October 19, 2007 9:57 AM PDT

AMD urges investors to reject mini-tender offer

AMD urges investors to reject mini-tender offer
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Advanced Micro Devices warned investors Friday to stay clear of an unsolicited mini-tender offer by TRC Capital, which is seeking to buy less than 1 percent of AMD's outstanding shares at below its current market value.

TRC Capital, which has a reputation for launching mini-tender offers for a number of corporations, from Sun Microsystems in 2004 to Halliburton in 2004 to Abbott in 2006, is offering to buy up to 5 million shares of AMD at $13.25 per share. The offer represents 0.9 percent of outstanding AMD shares.

AMD shares closed at $14.55 on Thursday, prior to the announcement of its third-quarter results. But despite beating analysts' estimates on revenue growth and posting a narrower-than-expected loss, AMD shares were down Friday morning to about $13.82 a share.

The chipmaker reported revenue of $1.63 billion, up 23 percent from a year ago, while its net loss reached $396 million, versus a net profit of $136 million the previous year.

As with its other mini-tender offers, which involve less than a 5 percent stake in a company, TRC Capital is offering AMD shareholders less money to trade in their stock than they could currently get on the open market. The Securities and Exchange Commission cautions investors to be wary of such offers.

"Some bidders make mini-tender offers at below-market prices, hoping that they will catch investors off guard if the investors do not compare the offer price to the current market price," according to an SEC advisory. "With most mini-tender offers, investors typically feel pressured to tender their shares quickly without having solid information about the offer or the people behind it. And they've been shocked to learn that they generally cannot withdraw from mini-tender offers."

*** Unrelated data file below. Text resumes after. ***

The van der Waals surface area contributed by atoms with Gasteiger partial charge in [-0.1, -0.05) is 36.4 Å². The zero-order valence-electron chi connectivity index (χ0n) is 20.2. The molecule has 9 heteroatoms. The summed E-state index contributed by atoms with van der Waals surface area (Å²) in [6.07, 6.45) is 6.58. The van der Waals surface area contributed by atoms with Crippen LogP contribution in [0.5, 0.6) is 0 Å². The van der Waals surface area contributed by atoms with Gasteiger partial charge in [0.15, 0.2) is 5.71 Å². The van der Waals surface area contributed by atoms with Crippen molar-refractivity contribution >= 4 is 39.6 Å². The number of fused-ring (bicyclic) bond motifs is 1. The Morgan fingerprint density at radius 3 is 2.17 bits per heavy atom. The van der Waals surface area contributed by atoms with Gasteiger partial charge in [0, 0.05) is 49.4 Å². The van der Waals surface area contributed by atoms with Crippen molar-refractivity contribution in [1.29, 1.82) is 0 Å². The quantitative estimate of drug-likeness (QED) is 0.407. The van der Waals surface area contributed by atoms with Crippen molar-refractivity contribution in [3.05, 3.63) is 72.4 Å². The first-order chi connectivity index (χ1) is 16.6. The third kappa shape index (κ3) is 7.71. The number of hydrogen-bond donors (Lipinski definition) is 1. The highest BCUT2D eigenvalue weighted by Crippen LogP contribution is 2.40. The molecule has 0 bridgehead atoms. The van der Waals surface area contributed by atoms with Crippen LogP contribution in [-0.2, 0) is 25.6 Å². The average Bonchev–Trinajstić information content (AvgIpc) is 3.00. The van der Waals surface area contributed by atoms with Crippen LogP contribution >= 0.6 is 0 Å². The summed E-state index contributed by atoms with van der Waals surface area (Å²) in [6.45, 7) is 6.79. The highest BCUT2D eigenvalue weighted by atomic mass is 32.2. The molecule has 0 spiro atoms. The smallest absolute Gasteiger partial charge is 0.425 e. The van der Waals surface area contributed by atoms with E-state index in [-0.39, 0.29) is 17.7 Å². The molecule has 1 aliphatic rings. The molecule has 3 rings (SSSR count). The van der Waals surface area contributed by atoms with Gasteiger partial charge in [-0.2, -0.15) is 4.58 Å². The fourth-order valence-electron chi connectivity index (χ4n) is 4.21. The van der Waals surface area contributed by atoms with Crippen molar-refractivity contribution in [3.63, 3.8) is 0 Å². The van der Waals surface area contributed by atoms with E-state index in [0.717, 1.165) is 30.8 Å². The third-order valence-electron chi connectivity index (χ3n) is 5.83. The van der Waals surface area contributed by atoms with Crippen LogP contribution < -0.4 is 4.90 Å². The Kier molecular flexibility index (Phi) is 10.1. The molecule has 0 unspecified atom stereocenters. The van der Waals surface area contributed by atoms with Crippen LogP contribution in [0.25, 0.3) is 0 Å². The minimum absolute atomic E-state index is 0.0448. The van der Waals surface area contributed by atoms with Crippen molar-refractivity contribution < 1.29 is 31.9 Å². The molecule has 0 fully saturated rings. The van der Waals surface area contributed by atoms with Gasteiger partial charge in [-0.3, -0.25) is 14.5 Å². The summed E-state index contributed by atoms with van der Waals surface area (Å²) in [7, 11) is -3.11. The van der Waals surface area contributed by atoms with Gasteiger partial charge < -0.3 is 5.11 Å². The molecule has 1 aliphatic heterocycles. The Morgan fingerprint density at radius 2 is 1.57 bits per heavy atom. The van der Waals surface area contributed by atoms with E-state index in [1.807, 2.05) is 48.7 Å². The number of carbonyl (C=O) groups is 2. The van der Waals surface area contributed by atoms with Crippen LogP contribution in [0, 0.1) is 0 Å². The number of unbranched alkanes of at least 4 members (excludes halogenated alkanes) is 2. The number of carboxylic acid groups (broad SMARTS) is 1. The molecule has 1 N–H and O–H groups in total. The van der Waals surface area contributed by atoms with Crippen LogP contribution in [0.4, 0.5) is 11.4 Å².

But in the case of AMD shareholders who have already tendered their shares to TRC Capital, they may withdraw those shares with a written notice to TRC, providing it's done before 9:01 p.m. PDT on November 9, according to AMD.

The SEC also notes mini-tender offers usually do not provide the same level of disclosures, or protections, that traditional tender offers contain. Entities that are launching a tender offer for more than 5 percent of a company are required to disclose critical information about themselves and terms of the offer, according to the SEC.

Phone calls to Lorne Albaum, chief executive of TRC, were not returned.

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below market value???
I'm not the smartest investor out there by any stretch but why on earth would anyone sell their shares at below market value? on top of that - how on earth are people buying stock without knowing the price, p/e or growth potential? its like buying a car and then selling it for 1/2 price the next day because someone offered to buy it. its not like berkshire shares that so few people can afford them or something!!
Posted by hitman247 (5 comments )
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The first thought that came to my mind was that perhaps institutional
investors (eg mutual funds) may want to offload some shares without triggering a decline by putting a huge block on sale. But this offer looks more fishy than that.
Posted by Tsee-1968031069905097881578618 (45 comments )
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Re: Below market value???
It seems like just another of a million attempts to take advantage of people.

I agree that people probably shouldn't be investing without some knowledge of what they're doing, however, it doesn't give a company the right to try to take advantage of people's lack of knowledge.

Action like this should be outright illegal.

Charles R. Whealton
Charles Whealton @ pleasedontspam.com
Posted by chuck_whealton (521 comments )
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